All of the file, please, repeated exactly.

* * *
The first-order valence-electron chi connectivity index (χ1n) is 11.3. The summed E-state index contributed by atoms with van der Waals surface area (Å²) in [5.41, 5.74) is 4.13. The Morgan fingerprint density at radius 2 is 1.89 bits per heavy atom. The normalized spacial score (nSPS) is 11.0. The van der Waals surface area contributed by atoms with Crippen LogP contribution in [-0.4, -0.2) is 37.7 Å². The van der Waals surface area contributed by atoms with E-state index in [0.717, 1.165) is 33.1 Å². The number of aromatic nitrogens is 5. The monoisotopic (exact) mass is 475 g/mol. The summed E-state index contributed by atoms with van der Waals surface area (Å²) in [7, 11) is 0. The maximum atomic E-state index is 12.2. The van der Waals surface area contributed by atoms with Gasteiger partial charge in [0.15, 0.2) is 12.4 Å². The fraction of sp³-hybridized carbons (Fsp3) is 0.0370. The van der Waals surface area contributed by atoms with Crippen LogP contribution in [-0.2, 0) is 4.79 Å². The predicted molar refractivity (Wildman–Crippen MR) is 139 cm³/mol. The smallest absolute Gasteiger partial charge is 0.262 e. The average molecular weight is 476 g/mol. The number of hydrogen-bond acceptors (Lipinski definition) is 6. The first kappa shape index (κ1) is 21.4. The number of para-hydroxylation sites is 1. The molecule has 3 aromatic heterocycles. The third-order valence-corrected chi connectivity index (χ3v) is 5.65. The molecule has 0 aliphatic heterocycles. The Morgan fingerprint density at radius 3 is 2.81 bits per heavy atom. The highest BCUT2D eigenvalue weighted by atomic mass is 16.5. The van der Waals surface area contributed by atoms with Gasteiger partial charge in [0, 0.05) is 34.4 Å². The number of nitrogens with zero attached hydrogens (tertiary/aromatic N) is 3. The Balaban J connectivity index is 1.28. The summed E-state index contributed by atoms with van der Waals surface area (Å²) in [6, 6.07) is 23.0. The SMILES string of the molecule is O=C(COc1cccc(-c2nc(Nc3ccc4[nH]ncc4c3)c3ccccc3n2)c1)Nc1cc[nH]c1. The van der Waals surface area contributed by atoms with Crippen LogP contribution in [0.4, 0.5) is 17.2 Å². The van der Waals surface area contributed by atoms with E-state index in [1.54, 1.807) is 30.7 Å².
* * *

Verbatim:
The first-order valence-electron chi connectivity index (χ1n) is 11.3. The summed E-state index contributed by atoms with van der Waals surface area (Å²) in [5.41, 5.74) is 4.13. The Morgan fingerprint density at radius 2 is 1.89 bits per heavy atom. The normalized spacial score (nSPS) is 11.0. The van der Waals surface area contributed by atoms with Crippen LogP contribution in [-0.4, -0.2) is 37.7 Å². The van der Waals surface area contributed by atoms with E-state index in [0.717, 1.165) is 33.1 Å². The number of aromatic nitrogens is 5. The monoisotopic (exact) mass is 475 g/mol. The summed E-state index contributed by atoms with van der Waals surface area (Å²) in [7, 11) is 0. The maximum atomic E-state index is 12.2. The van der Waals surface area contributed by atoms with Gasteiger partial charge in [0.15, 0.2) is 12.4 Å². The fraction of sp³-hybridized carbons (Fsp3) is 0.0370. The van der Waals surface area contributed by atoms with Crippen LogP contribution in [-0.2, 0) is 4.79 Å². The predicted molar refractivity (Wildman–Crippen MR) is 139 cm³/mol. The smallest absolute Gasteiger partial charge is 0.262 e. The average molecular weight is 476 g/mol. The number of hydrogen-bond acceptors (Lipinski definition) is 6. The first kappa shape index (κ1) is 21.4. The number of para-hydroxylation sites is 1. The molecule has 3 aromatic heterocycles. The third-order valence-corrected chi connectivity index (χ3v) is 5.65. The molecule has 0 aliphatic heterocycles. The Morgan fingerprint density at radius 3 is 2.81 bits per heavy atom. The highest BCUT2D eigenvalue weighted by atomic mass is 16.5. The van der Waals surface area contributed by atoms with Gasteiger partial charge in [0, 0.05) is 34.4 Å². The number of nitrogens with zero attached hydrogens (tertiary/aromatic N) is 3. The Balaban J connectivity index is 1.28. The summed E-state index contributed by atoms with van der Waals surface area (Å²) in [6, 6.07) is 23.0. The SMILES string of the molecule is O=C(COc1cccc(-c2nc(Nc3ccc4[nH]ncc4c3)c3ccccc3n2)c1)Nc1cc[nH]c1. The van der Waals surface area contributed by atoms with Crippen LogP contribution in [0.4, 0.5) is 17.2 Å². The van der Waals surface area contributed by atoms with E-state index in [1.54, 1.807) is 30.7 Å².